The World -Cup-slate has been wiped clean; players such as Emile Heskey have left England behind for good, and a new crop of fresh, exciting talent is coming through. It’s a new beginning for England and hopefully this means a new start for everyone: no moaning about Capello’s World Cup decisions (although the whole country including me stands firm on the ‘Joe Hart should’ve played’ point - I don‘t think that will be let go anytime soon) and no ‘Wayne Rooney is rubbish’ comments (rubbish being a lighter term that most fans have used recently). Just a fresh start. Starting with the Euro 2012 Qualifiers.
And that’s just what we got.
A new-look England team took centre stage on the new Wembley pitch last night and played out an impressive 4-0 victory. That ‘oh-so-awful’ Wayne Rooney set up three goals; Jermain Defoe got a well-deserved hat-trick; young Adam Johnson came on and got his first England goal; Joe Hart showed everyone why he should’ve been picked for the World Cup, no, he showed Fabio Capello that all managers get it wrong sometimes.. And all in all it was a great team performance. This new England, complete with new kit, that everyone had been asking for, was displayed last night.
Sure, the first half was less-than exciting, even after going 1-0 up courtesy of Defoe’s first on his way to a hat-trick. But the team looked calm, collated and in control. The second half was much better, and we won with not so much if an ease, but with a total team performance.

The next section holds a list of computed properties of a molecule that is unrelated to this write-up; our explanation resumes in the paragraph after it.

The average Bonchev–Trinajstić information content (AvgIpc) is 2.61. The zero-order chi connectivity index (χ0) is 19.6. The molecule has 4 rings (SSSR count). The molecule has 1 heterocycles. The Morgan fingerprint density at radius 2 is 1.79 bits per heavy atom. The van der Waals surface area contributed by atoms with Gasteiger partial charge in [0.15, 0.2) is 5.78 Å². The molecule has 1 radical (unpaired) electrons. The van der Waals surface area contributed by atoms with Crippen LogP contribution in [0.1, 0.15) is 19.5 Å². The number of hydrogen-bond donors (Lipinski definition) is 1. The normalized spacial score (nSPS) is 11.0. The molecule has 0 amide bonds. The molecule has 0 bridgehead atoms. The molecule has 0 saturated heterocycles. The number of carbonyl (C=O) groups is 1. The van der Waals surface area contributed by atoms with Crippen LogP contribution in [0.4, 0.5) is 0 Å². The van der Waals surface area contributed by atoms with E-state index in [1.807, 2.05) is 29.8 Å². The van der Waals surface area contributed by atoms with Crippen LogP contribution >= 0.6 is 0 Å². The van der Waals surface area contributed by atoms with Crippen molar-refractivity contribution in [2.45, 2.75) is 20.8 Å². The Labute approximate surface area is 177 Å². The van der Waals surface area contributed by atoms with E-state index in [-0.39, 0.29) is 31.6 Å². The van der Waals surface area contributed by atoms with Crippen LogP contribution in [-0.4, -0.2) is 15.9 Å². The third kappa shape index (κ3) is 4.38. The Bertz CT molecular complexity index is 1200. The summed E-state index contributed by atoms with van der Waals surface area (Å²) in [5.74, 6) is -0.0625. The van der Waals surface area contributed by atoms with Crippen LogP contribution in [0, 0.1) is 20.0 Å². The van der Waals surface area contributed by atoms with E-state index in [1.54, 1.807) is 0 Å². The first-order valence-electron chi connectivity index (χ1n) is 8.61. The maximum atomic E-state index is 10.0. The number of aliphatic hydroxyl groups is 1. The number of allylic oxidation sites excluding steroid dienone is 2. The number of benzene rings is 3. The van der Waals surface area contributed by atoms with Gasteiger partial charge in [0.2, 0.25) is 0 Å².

The defence looked solid (barring a Dawson slip and a Johnson near-own-goal) and Joe Hart was playing his game as he always does; like he’s playing in the park with his mates - he is without doubt one of the calmest players I’ve ever seen (again begging the question of the ‘how is he too inexperienced’ topic, but, moving on…).
Playing Steven Gerrard in the centre is what we had all been crying out for: and last night Fabio Capello played him in the centre and probably wondered why he didn’t during the World Cup. Him and Barry together were great. So great, that most of the time you don’t even notice that they are there, because they just do their job. And they’re so good at it. Simple but effective.
Admitting Milner was a great player when he played for Aston Villa, for me, was hard. I thought he was decent, but not World class. Since he’s gone to Manchester City, I don’t know if it’s because I’m actually now watching him play without a pillow or my hands in front of my eyes; but the man is a machine. Bombing down the wing is his specialty, and didn’t he do just that last night. The guy was brilliant. If I were wearing a hat I’d be taking it off to him. He’s fast, powerful and skillful, and he’s just what we need. Down the other wing were Theo Walcott and then Adam Johnson, who are both similar players; expect Walcott has speed as his asset and Johnson has shots as his. Walcott made way for Johnson and almost immediately he showed just why shooting is his specialty, chipping in with England’s third goal of the night for his first goal for England. The midfield was great last night, and it begs the question; Will Frank Lampard come straight in when he comes back from injury?